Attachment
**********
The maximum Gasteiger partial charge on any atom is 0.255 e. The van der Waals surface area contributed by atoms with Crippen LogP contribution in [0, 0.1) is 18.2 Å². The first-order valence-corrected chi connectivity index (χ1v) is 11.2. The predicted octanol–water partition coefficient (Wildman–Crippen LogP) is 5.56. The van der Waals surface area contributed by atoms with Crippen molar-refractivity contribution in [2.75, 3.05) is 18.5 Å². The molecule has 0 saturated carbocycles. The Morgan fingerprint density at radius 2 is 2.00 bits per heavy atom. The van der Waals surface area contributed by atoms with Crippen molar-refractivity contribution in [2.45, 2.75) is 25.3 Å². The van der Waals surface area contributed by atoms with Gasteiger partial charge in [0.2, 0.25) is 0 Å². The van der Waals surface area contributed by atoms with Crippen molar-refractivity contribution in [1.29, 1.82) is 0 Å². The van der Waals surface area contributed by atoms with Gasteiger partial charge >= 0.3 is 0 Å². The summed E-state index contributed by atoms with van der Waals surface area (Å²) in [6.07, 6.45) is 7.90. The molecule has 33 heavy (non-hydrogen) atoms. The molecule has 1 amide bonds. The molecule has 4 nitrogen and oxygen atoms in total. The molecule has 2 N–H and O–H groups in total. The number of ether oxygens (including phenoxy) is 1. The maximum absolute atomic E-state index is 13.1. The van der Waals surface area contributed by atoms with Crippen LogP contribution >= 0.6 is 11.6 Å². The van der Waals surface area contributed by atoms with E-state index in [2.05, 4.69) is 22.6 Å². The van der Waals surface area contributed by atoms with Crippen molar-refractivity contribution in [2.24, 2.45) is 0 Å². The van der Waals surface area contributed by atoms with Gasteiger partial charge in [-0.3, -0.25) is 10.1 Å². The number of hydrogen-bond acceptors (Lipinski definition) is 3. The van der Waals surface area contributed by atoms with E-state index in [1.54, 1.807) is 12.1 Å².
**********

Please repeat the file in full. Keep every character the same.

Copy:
The maximum Gasteiger partial charge on any atom is 0.255 e. The van der Waals surface area contributed by atoms with Crippen LogP contribution in [0, 0.1) is 18.2 Å². The first-order valence-corrected chi connectivity index (χ1v) is 11.2. The predicted octanol–water partition coefficient (Wildman–Crippen LogP) is 5.56. The van der Waals surface area contributed by atoms with Crippen molar-refractivity contribution in [2.75, 3.05) is 18.5 Å². The molecule has 0 saturated carbocycles. The Morgan fingerprint density at radius 2 is 2.00 bits per heavy atom. The van der Waals surface area contributed by atoms with Crippen molar-refractivity contribution in [2.45, 2.75) is 25.3 Å². The van der Waals surface area contributed by atoms with Gasteiger partial charge in [0.2, 0.25) is 0 Å². The van der Waals surface area contributed by atoms with Crippen molar-refractivity contribution in [1.29, 1.82) is 0 Å². The van der Waals surface area contributed by atoms with Gasteiger partial charge >= 0.3 is 0 Å². The summed E-state index contributed by atoms with van der Waals surface area (Å²) in [6.07, 6.45) is 7.90. The molecule has 33 heavy (non-hydrogen) atoms. The molecule has 1 amide bonds. The molecule has 4 nitrogen and oxygen atoms in total. The molecule has 2 N–H and O–H groups in total. The number of ether oxygens (including phenoxy) is 1. The maximum absolute atomic E-state index is 13.1. The van der Waals surface area contributed by atoms with Crippen LogP contribution >= 0.6 is 11.6 Å². The van der Waals surface area contributed by atoms with E-state index in [2.05, 4.69) is 22.6 Å². The van der Waals surface area contributed by atoms with Crippen molar-refractivity contribution in [2.24, 2.45) is 0 Å². The van der Waals surface area contributed by atoms with Gasteiger partial charge in [-0.3, -0.25) is 10.1 Å². The number of hydrogen-bond acceptors (Lipinski definition) is 3. The van der Waals surface area contributed by atoms with E-state index in [1.54, 1.807) is 12.1 Å².